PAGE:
Volume 32 Issue 2 February 1982
Margaret Spufford examines popular fiction in 17th-century England.
Maiden Castle, an enormous earthwork two miles from Dorchester, Dorset, dominates the local landscape. The hill-top site, explains William Seymour, shows traces of occupation for three-and-a-half thousand years, and was the scene of a major, much publicised excavation by Mortimer Wheeler in the 1930s.
Roy Porter on the European concept of Enlightenment.
An inspiring leader during the dark days of war, Winston Churchill was losing popularity with the Conservative defeat of the post war years. But despite growing pressure from his cabinet colleagues Churchill chose his own time to relinquish the office of Prime Minister.
Constantine Gerakis, c 1648-88, better known as Phaulkon, was an exemplar of Europe's burgeoning influence in Asia in the seventeenth century. He played the role of intermediary between the representatives of the European powers and King Narai of Siam with great success, argues Robert Bruce, but paid for eventual failure with his life.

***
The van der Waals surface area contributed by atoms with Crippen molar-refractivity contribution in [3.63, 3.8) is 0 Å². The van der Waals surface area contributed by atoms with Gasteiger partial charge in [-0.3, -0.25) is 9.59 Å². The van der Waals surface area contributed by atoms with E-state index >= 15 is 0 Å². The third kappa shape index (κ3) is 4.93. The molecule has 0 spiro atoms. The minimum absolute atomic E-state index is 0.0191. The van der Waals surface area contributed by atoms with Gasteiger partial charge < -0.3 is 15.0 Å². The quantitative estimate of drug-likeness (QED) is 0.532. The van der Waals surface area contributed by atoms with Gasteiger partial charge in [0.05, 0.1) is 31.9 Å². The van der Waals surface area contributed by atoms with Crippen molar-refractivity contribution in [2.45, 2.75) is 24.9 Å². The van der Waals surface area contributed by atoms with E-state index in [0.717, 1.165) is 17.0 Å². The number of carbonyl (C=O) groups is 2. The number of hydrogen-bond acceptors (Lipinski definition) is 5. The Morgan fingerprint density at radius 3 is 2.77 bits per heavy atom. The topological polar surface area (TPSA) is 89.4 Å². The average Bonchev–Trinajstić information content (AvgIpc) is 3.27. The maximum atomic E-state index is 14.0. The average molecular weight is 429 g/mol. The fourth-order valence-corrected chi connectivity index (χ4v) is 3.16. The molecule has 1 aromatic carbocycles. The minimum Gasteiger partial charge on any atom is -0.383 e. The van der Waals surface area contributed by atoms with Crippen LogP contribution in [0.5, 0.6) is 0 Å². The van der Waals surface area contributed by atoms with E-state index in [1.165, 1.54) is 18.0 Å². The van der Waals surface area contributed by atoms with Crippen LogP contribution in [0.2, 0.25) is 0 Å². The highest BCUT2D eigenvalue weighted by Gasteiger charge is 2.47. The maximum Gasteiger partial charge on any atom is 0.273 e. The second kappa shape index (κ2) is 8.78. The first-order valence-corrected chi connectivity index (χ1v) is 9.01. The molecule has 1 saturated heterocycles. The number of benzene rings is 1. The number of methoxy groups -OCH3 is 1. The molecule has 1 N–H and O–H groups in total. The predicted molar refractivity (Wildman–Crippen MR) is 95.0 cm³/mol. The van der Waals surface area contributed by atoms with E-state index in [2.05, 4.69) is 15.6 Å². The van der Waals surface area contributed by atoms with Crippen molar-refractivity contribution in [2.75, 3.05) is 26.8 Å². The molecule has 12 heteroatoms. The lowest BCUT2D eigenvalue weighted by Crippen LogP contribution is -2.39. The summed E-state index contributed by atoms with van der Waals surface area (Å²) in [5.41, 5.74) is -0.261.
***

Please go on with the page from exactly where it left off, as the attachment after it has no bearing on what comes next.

From 1858 until 1945, explains Frances Stewart, the Andaman Islands served as a penal colony for the British Empire. The islands were also valued for their good natural harbours. During the Second World War the Andamans were captured by the Japanese.
Juries are generally believed to be the collective voice of free-born Englishmen, but in the aftermath of Civil War the system was at the centre of debate about the effective governance of England.
Peter Burke on the historian Frances Yates's career.